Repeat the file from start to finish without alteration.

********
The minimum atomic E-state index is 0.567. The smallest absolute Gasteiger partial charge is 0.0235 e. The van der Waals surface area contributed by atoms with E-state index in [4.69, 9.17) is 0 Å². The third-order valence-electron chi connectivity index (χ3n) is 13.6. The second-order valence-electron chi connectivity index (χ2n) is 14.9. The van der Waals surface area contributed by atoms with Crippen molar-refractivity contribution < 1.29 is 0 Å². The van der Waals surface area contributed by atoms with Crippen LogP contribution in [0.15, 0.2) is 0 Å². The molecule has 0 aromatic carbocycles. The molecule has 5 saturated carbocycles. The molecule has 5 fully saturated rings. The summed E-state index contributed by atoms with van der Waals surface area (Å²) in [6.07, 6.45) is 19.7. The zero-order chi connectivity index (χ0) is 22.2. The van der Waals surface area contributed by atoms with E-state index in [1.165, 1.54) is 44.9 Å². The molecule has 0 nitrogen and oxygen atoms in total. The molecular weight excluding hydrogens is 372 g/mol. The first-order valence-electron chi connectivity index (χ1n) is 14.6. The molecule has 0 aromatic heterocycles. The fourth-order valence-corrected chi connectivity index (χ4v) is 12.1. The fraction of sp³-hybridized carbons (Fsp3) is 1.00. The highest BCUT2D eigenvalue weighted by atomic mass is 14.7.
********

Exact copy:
The minimum atomic E-state index is 0.567. The smallest absolute Gasteiger partial charge is 0.0235 e. The van der Waals surface area contributed by atoms with E-state index in [4.69, 9.17) is 0 Å². The third-order valence-electron chi connectivity index (χ3n) is 13.6. The second-order valence-electron chi connectivity index (χ2n) is 14.9. The van der Waals surface area contributed by atoms with Crippen molar-refractivity contribution < 1.29 is 0 Å². The van der Waals surface area contributed by atoms with Crippen LogP contribution in [0.15, 0.2) is 0 Å². The molecule has 0 aromatic carbocycles. The molecule has 5 saturated carbocycles. The molecule has 5 fully saturated rings. The summed E-state index contributed by atoms with van der Waals surface area (Å²) in [6.07, 6.45) is 19.7. The zero-order chi connectivity index (χ0) is 22.2. The van der Waals surface area contributed by atoms with E-state index in [1.165, 1.54) is 44.9 Å². The molecule has 0 nitrogen and oxygen atoms in total. The molecular weight excluding hydrogens is 372 g/mol. The first-order valence-electron chi connectivity index (χ1n) is 14.6. The molecule has 0 aromatic heterocycles. The fourth-order valence-corrected chi connectivity index (χ4v) is 12.1. The fraction of sp³-hybridized carbons (Fsp3) is 1.00. The highest BCUT2D eigenvalue weighted by atomic mass is 14.7.